Carronade deck mounting

A similar arrangement was used in Hellenistic artillery defence towers to shift catapults between apertures. It would be perfect to secure a large catapult on a ship's deck and allow it to be trained for shooting.

Archimedes monster could have been on a mounting which was easily shifted to different points on the
artillery deck where it was located. Then from each point it could be accurately trained with some finer adjustment on the weapon itself.

Hellenistic artillery installation

The weapon need be served only by a few men if the block and tackles system was used, say 6 or 8.

This aspect of ancient artillery is often overlooked in illustration. The precision of the action in an ancient catapult was remarkable, and very useful to batter a hole in a wall. But they should also be trainable by some means.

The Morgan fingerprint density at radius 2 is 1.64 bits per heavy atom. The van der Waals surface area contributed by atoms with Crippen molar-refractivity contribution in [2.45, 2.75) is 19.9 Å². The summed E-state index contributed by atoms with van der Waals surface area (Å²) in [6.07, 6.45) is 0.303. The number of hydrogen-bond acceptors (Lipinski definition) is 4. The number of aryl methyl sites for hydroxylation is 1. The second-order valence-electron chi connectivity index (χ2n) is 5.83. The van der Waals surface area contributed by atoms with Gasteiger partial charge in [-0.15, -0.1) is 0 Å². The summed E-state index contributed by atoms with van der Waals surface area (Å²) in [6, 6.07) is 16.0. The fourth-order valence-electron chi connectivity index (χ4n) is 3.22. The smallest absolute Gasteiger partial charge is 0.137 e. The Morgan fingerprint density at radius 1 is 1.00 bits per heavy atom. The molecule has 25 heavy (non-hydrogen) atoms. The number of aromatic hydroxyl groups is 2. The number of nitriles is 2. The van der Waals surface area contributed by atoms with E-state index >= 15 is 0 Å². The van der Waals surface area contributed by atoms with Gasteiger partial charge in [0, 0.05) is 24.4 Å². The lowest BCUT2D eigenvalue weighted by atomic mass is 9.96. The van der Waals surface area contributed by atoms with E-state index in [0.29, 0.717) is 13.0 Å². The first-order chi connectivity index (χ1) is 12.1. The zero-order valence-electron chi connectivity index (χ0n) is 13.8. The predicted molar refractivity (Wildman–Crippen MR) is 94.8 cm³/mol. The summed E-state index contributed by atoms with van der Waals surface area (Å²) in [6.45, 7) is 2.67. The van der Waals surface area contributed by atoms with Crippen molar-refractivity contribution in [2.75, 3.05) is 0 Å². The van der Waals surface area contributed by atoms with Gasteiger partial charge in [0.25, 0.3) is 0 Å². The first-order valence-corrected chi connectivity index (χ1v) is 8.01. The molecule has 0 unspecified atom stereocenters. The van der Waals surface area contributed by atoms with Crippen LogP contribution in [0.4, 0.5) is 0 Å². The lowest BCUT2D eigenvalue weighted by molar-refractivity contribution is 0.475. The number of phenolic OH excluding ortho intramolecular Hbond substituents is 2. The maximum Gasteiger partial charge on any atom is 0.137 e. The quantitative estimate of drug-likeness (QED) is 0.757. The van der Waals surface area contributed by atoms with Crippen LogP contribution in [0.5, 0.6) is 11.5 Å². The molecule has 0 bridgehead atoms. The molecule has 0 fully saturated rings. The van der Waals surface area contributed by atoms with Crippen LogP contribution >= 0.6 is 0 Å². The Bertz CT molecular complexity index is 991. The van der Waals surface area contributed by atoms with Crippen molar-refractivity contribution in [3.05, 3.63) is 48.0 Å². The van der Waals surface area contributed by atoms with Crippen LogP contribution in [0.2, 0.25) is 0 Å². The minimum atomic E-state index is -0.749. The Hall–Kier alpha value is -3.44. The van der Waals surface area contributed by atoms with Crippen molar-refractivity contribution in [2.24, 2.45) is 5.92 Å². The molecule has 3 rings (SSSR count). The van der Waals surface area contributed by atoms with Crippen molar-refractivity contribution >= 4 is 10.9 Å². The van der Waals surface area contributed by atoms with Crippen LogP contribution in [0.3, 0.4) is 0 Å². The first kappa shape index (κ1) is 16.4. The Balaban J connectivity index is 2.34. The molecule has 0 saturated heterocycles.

Big cat. No apparent means of aiming it. Actually of the same size as Syrakousia's


The maximum range of ancient catapults was about 700 metres but a heavy type shooting stones of 90 kilos or so would probably have a maximum range half this. But this is not the whole story.

At sea, a maximum range shot, between two moving points would be so unlikely to hit on its necessarily high trajectory that it would be a waste of finely carved stone balls.

The key part of an ancient catapult's range was the distance it could be used with a relatively flat trajectory. This makes the thing easier to aim and the projectile flies faster.

The artillery officer on Syrakousia probably aimed at (Careful! Howerd is having an influence!  Ed.) engaging targets at 200 metres and less. However, the siting of the machine 8 metres or so up on a ship with masts and other structures meant that its field of fire was limited.

The usual siting for catapults on a Hellenistic war-galley was the bow. The ship would shoot at targets it ws running towards or following. It could force enemy vessels out of its path. This is probably how Syrakousia's catapult was mounted too.


Wednesday 10 June 2020